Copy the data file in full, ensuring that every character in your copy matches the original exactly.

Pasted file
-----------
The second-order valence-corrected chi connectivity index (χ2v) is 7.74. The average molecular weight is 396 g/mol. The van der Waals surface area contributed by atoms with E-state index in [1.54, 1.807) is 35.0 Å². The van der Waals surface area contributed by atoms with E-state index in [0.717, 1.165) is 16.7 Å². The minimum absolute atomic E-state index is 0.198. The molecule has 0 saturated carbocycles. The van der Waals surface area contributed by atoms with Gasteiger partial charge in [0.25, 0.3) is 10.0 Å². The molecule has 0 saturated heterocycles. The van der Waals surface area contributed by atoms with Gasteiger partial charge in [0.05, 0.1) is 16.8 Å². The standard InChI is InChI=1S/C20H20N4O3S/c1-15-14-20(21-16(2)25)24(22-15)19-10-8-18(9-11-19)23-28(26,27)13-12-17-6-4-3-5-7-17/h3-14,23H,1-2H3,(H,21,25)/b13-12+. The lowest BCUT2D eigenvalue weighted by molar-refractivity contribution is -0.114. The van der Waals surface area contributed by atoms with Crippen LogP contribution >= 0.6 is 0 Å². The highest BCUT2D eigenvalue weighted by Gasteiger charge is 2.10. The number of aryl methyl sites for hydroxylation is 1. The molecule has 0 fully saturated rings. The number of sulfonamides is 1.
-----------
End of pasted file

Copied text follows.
The second-order valence-corrected chi connectivity index (χ2v) is 7.74. The average molecular weight is 396 g/mol. The van der Waals surface area contributed by atoms with E-state index in [1.54, 1.807) is 35.0 Å². The van der Waals surface area contributed by atoms with E-state index in [0.717, 1.165) is 16.7 Å². The minimum absolute atomic E-state index is 0.198. The molecule has 0 saturated carbocycles. The van der Waals surface area contributed by atoms with Gasteiger partial charge in [0.25, 0.3) is 10.0 Å². The molecule has 0 saturated heterocycles. The van der Waals surface area contributed by atoms with Gasteiger partial charge in [0.05, 0.1) is 16.8 Å². The standard InChI is InChI=1S/C20H20N4O3S/c1-15-14-20(21-16(2)25)24(22-15)19-10-8-18(9-11-19)23-28(26,27)13-12-17-6-4-3-5-7-17/h3-14,23H,1-2H3,(H,21,25)/b13-12+. The lowest BCUT2D eigenvalue weighted by molar-refractivity contribution is -0.114. The van der Waals surface area contributed by atoms with Crippen LogP contribution >= 0.6 is 0 Å². The highest BCUT2D eigenvalue weighted by Gasteiger charge is 2.10. The number of aryl methyl sites for hydroxylation is 1. The molecule has 0 fully saturated rings. The number of sulfonamides is 1.